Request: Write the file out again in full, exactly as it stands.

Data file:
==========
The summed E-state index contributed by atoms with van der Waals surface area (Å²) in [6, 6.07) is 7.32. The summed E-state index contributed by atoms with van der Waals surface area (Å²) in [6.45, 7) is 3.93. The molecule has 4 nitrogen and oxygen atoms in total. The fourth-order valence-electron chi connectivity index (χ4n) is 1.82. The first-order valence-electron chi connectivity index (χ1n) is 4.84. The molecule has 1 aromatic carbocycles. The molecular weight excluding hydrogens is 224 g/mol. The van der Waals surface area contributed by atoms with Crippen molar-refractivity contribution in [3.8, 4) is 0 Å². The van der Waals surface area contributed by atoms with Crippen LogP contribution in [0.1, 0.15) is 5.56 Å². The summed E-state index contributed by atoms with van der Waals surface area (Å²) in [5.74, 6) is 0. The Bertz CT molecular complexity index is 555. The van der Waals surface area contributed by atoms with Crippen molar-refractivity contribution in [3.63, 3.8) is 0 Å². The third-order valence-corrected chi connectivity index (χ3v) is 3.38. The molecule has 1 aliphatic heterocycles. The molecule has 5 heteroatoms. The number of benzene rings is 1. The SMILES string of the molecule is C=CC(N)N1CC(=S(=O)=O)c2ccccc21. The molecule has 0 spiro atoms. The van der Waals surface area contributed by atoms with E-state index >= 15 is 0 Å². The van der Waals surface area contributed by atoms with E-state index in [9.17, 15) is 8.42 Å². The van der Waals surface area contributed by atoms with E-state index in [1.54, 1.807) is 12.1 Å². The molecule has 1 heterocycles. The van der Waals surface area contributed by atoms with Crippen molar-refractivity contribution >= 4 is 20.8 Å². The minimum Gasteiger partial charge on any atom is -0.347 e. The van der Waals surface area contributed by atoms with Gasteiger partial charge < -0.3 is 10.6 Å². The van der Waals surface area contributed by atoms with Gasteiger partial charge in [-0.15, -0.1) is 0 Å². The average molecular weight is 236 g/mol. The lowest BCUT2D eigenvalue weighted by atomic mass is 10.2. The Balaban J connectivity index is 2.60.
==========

The summed E-state index contributed by atoms with van der Waals surface area (Å²) in [6, 6.07) is 7.32. The summed E-state index contributed by atoms with van der Waals surface area (Å²) in [6.45, 7) is 3.93. The molecule has 4 nitrogen and oxygen atoms in total. The fourth-order valence-electron chi connectivity index (χ4n) is 1.82. The first-order valence-electron chi connectivity index (χ1n) is 4.84. The molecule has 1 aromatic carbocycles. The molecular weight excluding hydrogens is 224 g/mol. The van der Waals surface area contributed by atoms with Crippen molar-refractivity contribution in [3.8, 4) is 0 Å². The van der Waals surface area contributed by atoms with Crippen LogP contribution in [0.1, 0.15) is 5.56 Å². The summed E-state index contributed by atoms with van der Waals surface area (Å²) in [5.74, 6) is 0. The Bertz CT molecular complexity index is 555. The van der Waals surface area contributed by atoms with Crippen molar-refractivity contribution in [3.63, 3.8) is 0 Å². The third-order valence-corrected chi connectivity index (χ3v) is 3.38. The molecule has 1 aliphatic heterocycles. The molecule has 5 heteroatoms. The number of benzene rings is 1. The SMILES string of the molecule is C=CC(N)N1CC(=S(=O)=O)c2ccccc21. The molecule has 0 spiro atoms. The van der Waals surface area contributed by atoms with E-state index >= 15 is 0 Å². The van der Waals surface area contributed by atoms with E-state index in [9.17, 15) is 8.42 Å². The van der Waals surface area contributed by atoms with E-state index in [1.54, 1.807) is 12.1 Å². The molecule has 1 heterocycles. The van der Waals surface area contributed by atoms with Crippen molar-refractivity contribution >= 4 is 20.8 Å². The minimum Gasteiger partial charge on any atom is -0.347 e. The van der Waals surface area contributed by atoms with Gasteiger partial charge < -0.3 is 10.6 Å². The van der Waals surface area contributed by atoms with Gasteiger partial charge in [-0.15, -0.1) is 0 Å². The average molecular weight is 236 g/mol. The lowest BCUT2D eigenvalue weighted by atomic mass is 10.2. The Balaban J connectivity index is 2.60.